By NEIL HARTNELL
Tribune Business Editor
The Bahamas must see “a real climb in GDP growth” to at least 2.5 percent every year to break the cycle of double digit unemployment rates, a governance reformer warned yesterday.
Robert Myers, a principal with the Organisation for Responsible Governance (ORG), told Tribune Business that the slight uptick in the national jobless rate to 10.7 percent in November 2018 was merely a reflection of the continued “sluggish” economy.
Arguing that the latest Department of Statistics labour force data was of little surprise, he recalled International Monetary Fund (IMF) projections that The Bahamas needed to achieve an average annual economic growth rate of 5.5 percent between 2013 to 2018 if it was to absorb all new workforce entrants and dent existing unemployment by 50 percent - a rate it had fallen well short of.
Expressing fears that The Bahamas faced “stagnation” if it did not snap out of a decade-long low-to-no-growth trend soon, Mr Myers said “the big question” yet to be answered by any government or the private sector was why the economy has consistently under-performed.
He again blamed the ease and cost of doing business for The Bahamas’ losing its competitive edge, which has left the economy unable to produce enough jobs to absorb the 3,000-6,000 annual high school leavers or make major dents in the unemployment hangover from the 2008-2009 recession.
“They’re saying the same thing we’ve always said, which is you’ve got to focus on the ease and cost of doing business and making it more attractive and competitive for foreign direct investment (FDI) and local investors to invest in the Bahamian economy,” Mr Myers told Tribune Business of the latest unemployment data.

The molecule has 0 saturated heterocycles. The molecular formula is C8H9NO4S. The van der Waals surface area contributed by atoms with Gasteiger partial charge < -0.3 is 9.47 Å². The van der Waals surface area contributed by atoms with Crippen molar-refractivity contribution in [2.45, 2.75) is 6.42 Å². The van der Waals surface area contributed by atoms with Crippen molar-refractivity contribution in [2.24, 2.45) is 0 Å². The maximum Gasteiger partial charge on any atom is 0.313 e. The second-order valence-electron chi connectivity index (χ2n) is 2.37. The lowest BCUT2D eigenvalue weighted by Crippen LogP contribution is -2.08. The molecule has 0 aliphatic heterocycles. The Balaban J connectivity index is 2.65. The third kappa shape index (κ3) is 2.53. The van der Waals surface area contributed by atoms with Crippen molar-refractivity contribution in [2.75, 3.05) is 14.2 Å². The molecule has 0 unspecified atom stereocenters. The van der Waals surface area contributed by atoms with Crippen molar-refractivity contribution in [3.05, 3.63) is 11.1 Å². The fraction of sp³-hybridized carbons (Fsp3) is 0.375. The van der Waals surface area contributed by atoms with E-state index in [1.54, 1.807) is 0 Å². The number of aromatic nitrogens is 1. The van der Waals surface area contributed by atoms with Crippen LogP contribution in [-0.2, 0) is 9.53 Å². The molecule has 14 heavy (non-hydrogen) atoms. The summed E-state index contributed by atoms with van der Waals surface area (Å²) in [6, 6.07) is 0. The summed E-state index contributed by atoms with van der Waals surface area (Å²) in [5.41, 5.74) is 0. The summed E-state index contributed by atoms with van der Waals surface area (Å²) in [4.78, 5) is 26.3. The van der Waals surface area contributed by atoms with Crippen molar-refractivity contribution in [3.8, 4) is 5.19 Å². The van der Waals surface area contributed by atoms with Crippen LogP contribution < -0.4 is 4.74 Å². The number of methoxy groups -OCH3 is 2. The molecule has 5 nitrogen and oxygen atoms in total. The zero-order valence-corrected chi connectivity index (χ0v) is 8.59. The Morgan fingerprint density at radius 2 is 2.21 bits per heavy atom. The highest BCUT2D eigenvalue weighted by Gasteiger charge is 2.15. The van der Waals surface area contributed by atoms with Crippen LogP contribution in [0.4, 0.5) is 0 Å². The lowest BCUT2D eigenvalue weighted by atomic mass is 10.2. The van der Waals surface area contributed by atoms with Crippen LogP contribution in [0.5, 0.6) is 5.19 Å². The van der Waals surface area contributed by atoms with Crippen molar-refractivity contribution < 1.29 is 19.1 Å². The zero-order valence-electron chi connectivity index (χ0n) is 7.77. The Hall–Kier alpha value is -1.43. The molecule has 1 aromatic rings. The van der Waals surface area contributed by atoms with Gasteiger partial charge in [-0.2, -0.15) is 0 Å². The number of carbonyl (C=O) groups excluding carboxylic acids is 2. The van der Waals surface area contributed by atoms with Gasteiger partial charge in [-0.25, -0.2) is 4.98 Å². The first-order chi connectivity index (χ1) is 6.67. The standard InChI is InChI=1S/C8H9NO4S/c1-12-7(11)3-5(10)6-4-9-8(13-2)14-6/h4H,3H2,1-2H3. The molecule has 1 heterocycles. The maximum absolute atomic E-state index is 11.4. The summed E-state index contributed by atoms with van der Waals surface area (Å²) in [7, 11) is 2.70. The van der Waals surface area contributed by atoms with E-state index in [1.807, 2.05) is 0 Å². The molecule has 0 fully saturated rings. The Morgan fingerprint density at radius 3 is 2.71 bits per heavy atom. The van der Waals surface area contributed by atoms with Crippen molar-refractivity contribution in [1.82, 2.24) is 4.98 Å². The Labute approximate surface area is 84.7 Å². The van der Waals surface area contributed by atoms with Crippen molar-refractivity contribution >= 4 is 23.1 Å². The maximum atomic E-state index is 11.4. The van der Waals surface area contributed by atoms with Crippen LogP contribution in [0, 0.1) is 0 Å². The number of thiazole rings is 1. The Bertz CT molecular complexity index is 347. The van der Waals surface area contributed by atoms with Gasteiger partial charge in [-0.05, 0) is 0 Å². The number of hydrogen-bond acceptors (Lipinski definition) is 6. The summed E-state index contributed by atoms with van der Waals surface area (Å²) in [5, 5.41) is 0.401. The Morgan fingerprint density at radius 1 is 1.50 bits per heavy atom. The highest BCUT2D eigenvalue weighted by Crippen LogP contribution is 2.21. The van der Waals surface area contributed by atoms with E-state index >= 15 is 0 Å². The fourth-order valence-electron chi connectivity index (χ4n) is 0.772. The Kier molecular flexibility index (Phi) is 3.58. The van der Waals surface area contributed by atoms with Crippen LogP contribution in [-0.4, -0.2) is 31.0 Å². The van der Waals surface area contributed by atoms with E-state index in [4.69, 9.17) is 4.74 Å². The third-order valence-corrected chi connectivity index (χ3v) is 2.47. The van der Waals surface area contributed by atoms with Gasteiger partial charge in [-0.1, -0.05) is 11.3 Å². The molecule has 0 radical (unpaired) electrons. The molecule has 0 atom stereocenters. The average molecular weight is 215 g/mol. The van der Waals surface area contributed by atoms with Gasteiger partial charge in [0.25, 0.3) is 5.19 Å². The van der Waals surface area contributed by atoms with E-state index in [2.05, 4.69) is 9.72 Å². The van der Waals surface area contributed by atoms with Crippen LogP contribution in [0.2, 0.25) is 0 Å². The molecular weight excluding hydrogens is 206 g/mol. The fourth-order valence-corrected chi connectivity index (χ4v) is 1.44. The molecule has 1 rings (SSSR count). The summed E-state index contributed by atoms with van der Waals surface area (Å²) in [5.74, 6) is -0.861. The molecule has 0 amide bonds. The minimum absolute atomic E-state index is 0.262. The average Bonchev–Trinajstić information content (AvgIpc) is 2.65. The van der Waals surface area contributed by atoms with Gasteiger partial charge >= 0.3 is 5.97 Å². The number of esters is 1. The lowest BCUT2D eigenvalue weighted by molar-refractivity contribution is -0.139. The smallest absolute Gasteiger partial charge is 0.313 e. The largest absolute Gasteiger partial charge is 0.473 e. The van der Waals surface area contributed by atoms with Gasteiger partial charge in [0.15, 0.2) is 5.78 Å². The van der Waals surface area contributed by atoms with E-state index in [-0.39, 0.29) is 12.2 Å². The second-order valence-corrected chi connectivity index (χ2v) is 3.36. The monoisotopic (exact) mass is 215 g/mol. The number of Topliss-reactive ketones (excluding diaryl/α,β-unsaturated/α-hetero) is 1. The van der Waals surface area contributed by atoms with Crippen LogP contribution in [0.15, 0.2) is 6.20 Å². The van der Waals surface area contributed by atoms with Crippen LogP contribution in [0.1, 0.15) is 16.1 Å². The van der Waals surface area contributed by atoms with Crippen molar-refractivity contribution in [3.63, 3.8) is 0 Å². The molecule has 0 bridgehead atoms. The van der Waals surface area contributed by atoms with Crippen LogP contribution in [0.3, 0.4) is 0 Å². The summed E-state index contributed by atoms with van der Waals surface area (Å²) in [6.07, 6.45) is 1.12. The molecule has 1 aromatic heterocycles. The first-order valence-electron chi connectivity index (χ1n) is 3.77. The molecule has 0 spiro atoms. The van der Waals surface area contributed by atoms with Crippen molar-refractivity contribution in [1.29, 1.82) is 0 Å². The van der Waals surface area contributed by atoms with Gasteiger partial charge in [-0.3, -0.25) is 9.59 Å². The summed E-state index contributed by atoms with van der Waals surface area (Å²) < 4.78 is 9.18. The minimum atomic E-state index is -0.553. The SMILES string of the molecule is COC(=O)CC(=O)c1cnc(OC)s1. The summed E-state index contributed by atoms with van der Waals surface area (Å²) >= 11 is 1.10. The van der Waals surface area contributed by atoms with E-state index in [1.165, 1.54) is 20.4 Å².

“What we’re seeing is a sign of the sluggish climbing momentum of the economy. It’s just as we said. There has to be a 5.5 percent growth rate to deal with the national debt and the unemployment rate. That number is no surprise to anybody.
“It’s [5.5 percent] really aggressive, and we have to work very hard to get to a trajectory of that type of growth otherwise we’re going to stagnate. We need to see at least 2.5 percent growth year-over-year. We need to see a real climb in GDP growth.”
The official unemployment data means that just over one in ten Bahamians seeking work cannot find it, representing a material number that suggests a significant segment of society is being left behind in the 21st century economy.
While the twice-yearly Department of Statistics survey represents a job market “snapshot” at a point in time, the data is particularly useful when compared with long-term trends over several years.
Such analysis reveals that the total number of Bahamians unemployed has changed little over two years, representing much of the Minnis administration’s first term in office. Some 25,135 Bahamians were deemed unemployed in November 2018 compared to 25,365 in November 2016 - a decline of just 230 persons.